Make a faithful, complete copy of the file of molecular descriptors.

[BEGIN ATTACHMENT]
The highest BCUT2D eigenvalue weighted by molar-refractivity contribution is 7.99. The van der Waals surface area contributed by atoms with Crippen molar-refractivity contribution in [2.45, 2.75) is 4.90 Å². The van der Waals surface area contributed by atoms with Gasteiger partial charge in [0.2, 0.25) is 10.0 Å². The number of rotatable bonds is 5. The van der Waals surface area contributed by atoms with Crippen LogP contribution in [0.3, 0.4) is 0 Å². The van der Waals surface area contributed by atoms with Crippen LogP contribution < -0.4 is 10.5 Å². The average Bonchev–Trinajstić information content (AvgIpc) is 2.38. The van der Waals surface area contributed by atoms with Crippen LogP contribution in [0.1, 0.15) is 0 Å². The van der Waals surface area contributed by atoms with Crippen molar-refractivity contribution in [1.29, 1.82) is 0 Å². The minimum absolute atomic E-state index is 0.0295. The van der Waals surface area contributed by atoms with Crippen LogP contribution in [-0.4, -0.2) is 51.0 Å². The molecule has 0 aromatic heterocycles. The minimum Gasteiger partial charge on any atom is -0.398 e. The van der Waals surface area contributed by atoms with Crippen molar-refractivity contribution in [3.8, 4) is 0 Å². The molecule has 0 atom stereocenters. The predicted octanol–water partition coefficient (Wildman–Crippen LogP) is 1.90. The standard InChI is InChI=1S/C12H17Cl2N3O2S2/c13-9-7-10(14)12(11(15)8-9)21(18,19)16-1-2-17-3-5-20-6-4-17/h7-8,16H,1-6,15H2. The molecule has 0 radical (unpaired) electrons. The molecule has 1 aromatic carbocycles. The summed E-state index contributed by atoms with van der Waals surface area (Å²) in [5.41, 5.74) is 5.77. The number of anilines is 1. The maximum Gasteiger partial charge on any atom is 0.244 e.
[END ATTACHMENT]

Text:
The highest BCUT2D eigenvalue weighted by molar-refractivity contribution is 7.99. The van der Waals surface area contributed by atoms with Crippen molar-refractivity contribution in [2.45, 2.75) is 4.90 Å². The van der Waals surface area contributed by atoms with Gasteiger partial charge in [0.2, 0.25) is 10.0 Å². The number of rotatable bonds is 5. The van der Waals surface area contributed by atoms with Crippen LogP contribution in [0.3, 0.4) is 0 Å². The van der Waals surface area contributed by atoms with Crippen LogP contribution < -0.4 is 10.5 Å². The average Bonchev–Trinajstić information content (AvgIpc) is 2.38. The van der Waals surface area contributed by atoms with Crippen LogP contribution in [0.1, 0.15) is 0 Å². The van der Waals surface area contributed by atoms with Crippen molar-refractivity contribution in [1.29, 1.82) is 0 Å². The minimum absolute atomic E-state index is 0.0295. The van der Waals surface area contributed by atoms with Crippen LogP contribution in [-0.4, -0.2) is 51.0 Å². The molecule has 0 aromatic heterocycles. The minimum Gasteiger partial charge on any atom is -0.398 e. The van der Waals surface area contributed by atoms with Crippen molar-refractivity contribution in [3.8, 4) is 0 Å². The molecule has 0 atom stereocenters. The predicted octanol–water partition coefficient (Wildman–Crippen LogP) is 1.90. The standard InChI is InChI=1S/C12H17Cl2N3O2S2/c13-9-7-10(14)12(11(15)8-9)21(18,19)16-1-2-17-3-5-20-6-4-17/h7-8,16H,1-6,15H2. The molecule has 0 radical (unpaired) electrons. The molecule has 1 aromatic carbocycles. The summed E-state index contributed by atoms with van der Waals surface area (Å²) in [5.41, 5.74) is 5.77. The number of anilines is 1. The maximum Gasteiger partial charge on any atom is 0.244 e.